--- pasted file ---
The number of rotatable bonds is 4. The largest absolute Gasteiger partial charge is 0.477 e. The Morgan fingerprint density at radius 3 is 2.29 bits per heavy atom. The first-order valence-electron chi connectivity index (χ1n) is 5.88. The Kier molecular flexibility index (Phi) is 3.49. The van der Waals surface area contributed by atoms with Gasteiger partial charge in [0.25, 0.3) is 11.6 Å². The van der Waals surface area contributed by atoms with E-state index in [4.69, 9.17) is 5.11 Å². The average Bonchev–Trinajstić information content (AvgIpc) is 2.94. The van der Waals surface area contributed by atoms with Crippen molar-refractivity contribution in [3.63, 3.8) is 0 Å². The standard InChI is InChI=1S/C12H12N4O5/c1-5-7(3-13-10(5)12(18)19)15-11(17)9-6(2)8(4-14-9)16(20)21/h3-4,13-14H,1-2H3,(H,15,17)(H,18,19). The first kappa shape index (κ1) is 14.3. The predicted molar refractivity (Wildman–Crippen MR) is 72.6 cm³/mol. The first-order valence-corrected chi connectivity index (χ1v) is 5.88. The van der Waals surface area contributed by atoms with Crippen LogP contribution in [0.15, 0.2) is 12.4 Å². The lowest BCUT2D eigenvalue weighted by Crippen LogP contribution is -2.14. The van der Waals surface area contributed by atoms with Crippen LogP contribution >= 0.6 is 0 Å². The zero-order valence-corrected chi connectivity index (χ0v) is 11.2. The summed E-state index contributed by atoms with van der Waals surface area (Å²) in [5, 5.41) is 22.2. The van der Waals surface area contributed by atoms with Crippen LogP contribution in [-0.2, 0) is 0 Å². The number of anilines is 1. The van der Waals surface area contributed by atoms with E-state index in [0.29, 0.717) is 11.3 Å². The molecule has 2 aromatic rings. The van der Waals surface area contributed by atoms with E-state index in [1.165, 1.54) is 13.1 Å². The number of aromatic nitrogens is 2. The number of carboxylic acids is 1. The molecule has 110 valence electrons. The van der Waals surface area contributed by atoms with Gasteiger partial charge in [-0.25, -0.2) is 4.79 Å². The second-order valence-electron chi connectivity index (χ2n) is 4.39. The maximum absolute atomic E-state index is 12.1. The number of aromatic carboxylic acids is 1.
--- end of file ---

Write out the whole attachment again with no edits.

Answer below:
The number of rotatable bonds is 4. The largest absolute Gasteiger partial charge is 0.477 e. The Morgan fingerprint density at radius 3 is 2.29 bits per heavy atom. The first-order valence-electron chi connectivity index (χ1n) is 5.88. The Kier molecular flexibility index (Phi) is 3.49. The van der Waals surface area contributed by atoms with Gasteiger partial charge in [0.25, 0.3) is 11.6 Å². The van der Waals surface area contributed by atoms with E-state index in [4.69, 9.17) is 5.11 Å². The average Bonchev–Trinajstić information content (AvgIpc) is 2.94. The van der Waals surface area contributed by atoms with Crippen molar-refractivity contribution in [3.63, 3.8) is 0 Å². The standard InChI is InChI=1S/C12H12N4O5/c1-5-7(3-13-10(5)12(18)19)15-11(17)9-6(2)8(4-14-9)16(20)21/h3-4,13-14H,1-2H3,(H,15,17)(H,18,19). The first kappa shape index (κ1) is 14.3. The predicted molar refractivity (Wildman–Crippen MR) is 72.6 cm³/mol. The first-order valence-corrected chi connectivity index (χ1v) is 5.88. The van der Waals surface area contributed by atoms with Crippen LogP contribution in [0.15, 0.2) is 12.4 Å². The lowest BCUT2D eigenvalue weighted by Crippen LogP contribution is -2.14. The van der Waals surface area contributed by atoms with Crippen LogP contribution >= 0.6 is 0 Å². The zero-order valence-corrected chi connectivity index (χ0v) is 11.2. The summed E-state index contributed by atoms with van der Waals surface area (Å²) in [5, 5.41) is 22.2. The van der Waals surface area contributed by atoms with Crippen LogP contribution in [-0.2, 0) is 0 Å². The number of anilines is 1. The van der Waals surface area contributed by atoms with E-state index in [0.29, 0.717) is 11.3 Å². The molecule has 2 aromatic rings. The van der Waals surface area contributed by atoms with E-state index in [1.165, 1.54) is 13.1 Å². The number of aromatic nitrogens is 2. The number of carboxylic acids is 1. The molecule has 110 valence electrons. The van der Waals surface area contributed by atoms with Gasteiger partial charge in [-0.25, -0.2) is 4.79 Å². The second-order valence-electron chi connectivity index (χ2n) is 4.39. The maximum absolute atomic E-state index is 12.1. The number of aromatic carboxylic acids is 1.